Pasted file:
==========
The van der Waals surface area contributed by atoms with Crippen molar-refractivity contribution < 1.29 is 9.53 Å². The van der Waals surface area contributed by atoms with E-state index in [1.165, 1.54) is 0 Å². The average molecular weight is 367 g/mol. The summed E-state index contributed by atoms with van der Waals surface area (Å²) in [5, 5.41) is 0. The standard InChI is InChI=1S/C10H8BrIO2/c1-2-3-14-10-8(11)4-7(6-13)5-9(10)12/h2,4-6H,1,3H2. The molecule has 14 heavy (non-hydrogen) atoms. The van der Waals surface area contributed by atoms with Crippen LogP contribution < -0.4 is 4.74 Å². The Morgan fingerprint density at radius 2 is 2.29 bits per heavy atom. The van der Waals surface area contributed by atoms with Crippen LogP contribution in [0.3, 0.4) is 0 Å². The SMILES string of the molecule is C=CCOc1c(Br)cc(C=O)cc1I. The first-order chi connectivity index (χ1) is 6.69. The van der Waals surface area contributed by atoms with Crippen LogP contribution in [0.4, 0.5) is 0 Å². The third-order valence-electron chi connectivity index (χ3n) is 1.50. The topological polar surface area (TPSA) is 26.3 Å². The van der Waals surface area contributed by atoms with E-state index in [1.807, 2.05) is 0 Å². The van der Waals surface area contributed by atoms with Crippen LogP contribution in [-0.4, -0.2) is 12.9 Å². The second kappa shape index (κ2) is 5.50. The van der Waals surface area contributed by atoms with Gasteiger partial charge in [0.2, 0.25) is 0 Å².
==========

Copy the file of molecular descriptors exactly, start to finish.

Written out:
The van der Waals surface area contributed by atoms with Crippen molar-refractivity contribution < 1.29 is 9.53 Å². The van der Waals surface area contributed by atoms with E-state index in [1.165, 1.54) is 0 Å². The average molecular weight is 367 g/mol. The summed E-state index contributed by atoms with van der Waals surface area (Å²) in [5, 5.41) is 0. The standard InChI is InChI=1S/C10H8BrIO2/c1-2-3-14-10-8(11)4-7(6-13)5-9(10)12/h2,4-6H,1,3H2. The molecule has 14 heavy (non-hydrogen) atoms. The van der Waals surface area contributed by atoms with Crippen LogP contribution < -0.4 is 4.74 Å². The Morgan fingerprint density at radius 2 is 2.29 bits per heavy atom. The van der Waals surface area contributed by atoms with Crippen LogP contribution in [0.3, 0.4) is 0 Å². The SMILES string of the molecule is C=CCOc1c(Br)cc(C=O)cc1I. The first-order chi connectivity index (χ1) is 6.69. The van der Waals surface area contributed by atoms with Crippen LogP contribution in [0.4, 0.5) is 0 Å². The third-order valence-electron chi connectivity index (χ3n) is 1.50. The topological polar surface area (TPSA) is 26.3 Å². The van der Waals surface area contributed by atoms with E-state index in [1.807, 2.05) is 0 Å². The van der Waals surface area contributed by atoms with Crippen LogP contribution in [-0.4, -0.2) is 12.9 Å². The second kappa shape index (κ2) is 5.50. The van der Waals surface area contributed by atoms with Gasteiger partial charge in [0.2, 0.25) is 0 Å².